It was a six hour drive back to Rome from Puglia. At the end of that drive we had to drop the rental car off at Fiumicino airport---a chaotic and foul-smelling place that frightens children---and then go back into Rome with all our stuff. It was here that my ridiculously-cheap inner Dutchman relented and agreed to pay for a cab that would drop us off at our B&B rather than take the train and then trek through the Trastevere with two kids and all our luggage. I think it may have actually been my idea. Forgive me, revered Dutch ancestors: I was exhausted. After six hours of dealing with Fiat Pandas going 50KPH in the right lane while Maseratis flew by at 160 on the left, I just wanted someone else to drive.
I was suspicious of this particular cab when it first pulled up, and suggested we wait for one of the minivans, but my wife insisted it was fine. She piled into the back with both kids, leaving me to awkwardly ask if I could sit in the front passenger seat next to the driver who appeared to have been born during the early reign of Marcus Aurelius. He was far too frail to help with the luggage, so I did it myself. His windshield was obscured by a motley collection of stuffed Disney characters hanging from the rear view mirror by their necks and the whole car smelled like salami because he kept letting go of the wheel to pull pieces of the meat from a plastic package while the cab drifted into the adjacent lane. When we left the airport roads and merged onto the highway, I was dumbfounded when he never accelerated beyond 40KPH while cars angrily whizzed past on both sides.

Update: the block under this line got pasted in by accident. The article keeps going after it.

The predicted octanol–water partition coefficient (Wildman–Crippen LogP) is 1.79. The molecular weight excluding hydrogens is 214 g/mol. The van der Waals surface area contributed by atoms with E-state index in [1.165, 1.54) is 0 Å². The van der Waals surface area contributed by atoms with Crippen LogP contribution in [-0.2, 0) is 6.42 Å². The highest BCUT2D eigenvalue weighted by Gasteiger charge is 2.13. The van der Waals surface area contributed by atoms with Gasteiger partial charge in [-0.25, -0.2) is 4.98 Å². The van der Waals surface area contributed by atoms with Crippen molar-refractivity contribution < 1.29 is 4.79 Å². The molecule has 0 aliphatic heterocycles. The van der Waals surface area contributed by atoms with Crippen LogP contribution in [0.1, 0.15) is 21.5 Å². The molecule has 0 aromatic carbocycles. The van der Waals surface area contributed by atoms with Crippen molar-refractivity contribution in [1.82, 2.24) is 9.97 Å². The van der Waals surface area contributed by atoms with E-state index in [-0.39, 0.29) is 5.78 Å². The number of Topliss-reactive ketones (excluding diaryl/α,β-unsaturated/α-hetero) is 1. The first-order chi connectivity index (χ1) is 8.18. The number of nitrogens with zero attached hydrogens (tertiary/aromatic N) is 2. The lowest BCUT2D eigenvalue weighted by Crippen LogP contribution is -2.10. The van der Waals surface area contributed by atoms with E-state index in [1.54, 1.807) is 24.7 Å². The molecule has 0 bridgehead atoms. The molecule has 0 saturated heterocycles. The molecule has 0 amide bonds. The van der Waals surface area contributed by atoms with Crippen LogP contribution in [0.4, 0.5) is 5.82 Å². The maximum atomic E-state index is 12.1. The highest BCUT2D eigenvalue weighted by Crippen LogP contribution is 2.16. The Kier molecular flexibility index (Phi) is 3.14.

I had been speaking terrible Italian for over a week at that point, but I did a fairly good job of telling him where we wanted to go. "Via Luigi Santini, Trastevere," I said. I even got the accent right on Trastevere. He acted like he had never heard of any of it. I wrote it down for him, and he peered at my writing from behind his thick glasses like a mole staring out into the wide world beyond his hole. Meanwhile the cab drifted into the mercifully empty next lane.
"Luigi?" he said.
"Yes! Loo-WEE-gee!" I said.
"Loo-WEE-gee?" he asked. At this point I didn't know whether I should shave all my facial hair but the mustache, don a green hat and overalls while jumping on an angry portobello mushroom or simply insist that he pull over to the side of the highway so we could hitchhike from Ostia to Rome.
The driver began entering the street name into his GPS, while the car accelerated maybe to 60KPH as the traffic around us was going at least a hundred. He tried and tried, but couldn't get it right. He kept spelling it "Lvigi," and the GPS couldn't find it. I don't know if he confused my perfectly-written "u" for a "v" or simply couldn't see the tiny GPS screen or if he really had been born during the early reign of Marcus Aurelius back when they chiseled "v" instead of "u" whenever they wrote anything. That was it! I thought. He's some shriveled ancient Roman vampire who's going to drive us into some catacomb and drink my children's blood to transform himself into an unwrinkled orange-skinned lothario. I grabbed the GPS and entered the address myself. "Ah, Loo-WEEE-gee!" he said when the voice in the box started talking proper Italian to him.
After that, everything was golden as the sun set on the eternal city. A few amazing days later, I stuck my head into a different cab and made sure damn sure the driver knew his way to the airport.